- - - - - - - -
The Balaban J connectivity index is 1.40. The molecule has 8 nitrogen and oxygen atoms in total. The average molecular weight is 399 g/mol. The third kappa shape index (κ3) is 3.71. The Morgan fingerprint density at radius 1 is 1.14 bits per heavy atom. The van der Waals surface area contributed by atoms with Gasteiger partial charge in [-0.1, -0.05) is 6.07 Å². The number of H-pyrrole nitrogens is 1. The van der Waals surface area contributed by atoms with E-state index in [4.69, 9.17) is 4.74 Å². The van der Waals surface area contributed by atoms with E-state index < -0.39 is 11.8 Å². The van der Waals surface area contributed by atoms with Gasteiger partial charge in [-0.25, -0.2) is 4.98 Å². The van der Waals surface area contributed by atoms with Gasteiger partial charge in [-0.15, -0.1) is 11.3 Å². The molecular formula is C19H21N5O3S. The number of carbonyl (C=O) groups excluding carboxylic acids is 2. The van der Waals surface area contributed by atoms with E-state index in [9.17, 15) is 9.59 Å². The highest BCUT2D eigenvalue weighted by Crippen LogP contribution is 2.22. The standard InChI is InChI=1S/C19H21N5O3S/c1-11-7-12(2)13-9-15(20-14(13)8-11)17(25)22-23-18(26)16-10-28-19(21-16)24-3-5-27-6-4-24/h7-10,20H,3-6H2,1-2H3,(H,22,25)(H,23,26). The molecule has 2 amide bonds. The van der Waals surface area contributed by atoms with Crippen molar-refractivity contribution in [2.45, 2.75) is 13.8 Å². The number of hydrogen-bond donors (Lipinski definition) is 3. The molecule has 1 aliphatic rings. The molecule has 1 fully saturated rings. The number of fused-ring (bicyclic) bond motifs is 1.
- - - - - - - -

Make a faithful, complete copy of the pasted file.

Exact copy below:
The Balaban J connectivity index is 1.40. The molecule has 8 nitrogen and oxygen atoms in total. The average molecular weight is 399 g/mol. The third kappa shape index (κ3) is 3.71. The Morgan fingerprint density at radius 1 is 1.14 bits per heavy atom. The van der Waals surface area contributed by atoms with Gasteiger partial charge in [-0.1, -0.05) is 6.07 Å². The number of H-pyrrole nitrogens is 1. The van der Waals surface area contributed by atoms with E-state index in [4.69, 9.17) is 4.74 Å². The van der Waals surface area contributed by atoms with E-state index < -0.39 is 11.8 Å². The van der Waals surface area contributed by atoms with Gasteiger partial charge in [-0.25, -0.2) is 4.98 Å². The van der Waals surface area contributed by atoms with Gasteiger partial charge in [-0.15, -0.1) is 11.3 Å². The molecular formula is C19H21N5O3S. The number of carbonyl (C=O) groups excluding carboxylic acids is 2. The van der Waals surface area contributed by atoms with E-state index in [9.17, 15) is 9.59 Å². The highest BCUT2D eigenvalue weighted by Crippen LogP contribution is 2.22. The standard InChI is InChI=1S/C19H21N5O3S/c1-11-7-12(2)13-9-15(20-14(13)8-11)17(25)22-23-18(26)16-10-28-19(21-16)24-3-5-27-6-4-24/h7-10,20H,3-6H2,1-2H3,(H,22,25)(H,23,26). The molecule has 2 amide bonds. The van der Waals surface area contributed by atoms with Crippen molar-refractivity contribution in [2.45, 2.75) is 13.8 Å². The number of hydrogen-bond donors (Lipinski definition) is 3. The molecule has 1 aliphatic rings. The molecule has 1 fully saturated rings. The number of fused-ring (bicyclic) bond motifs is 1.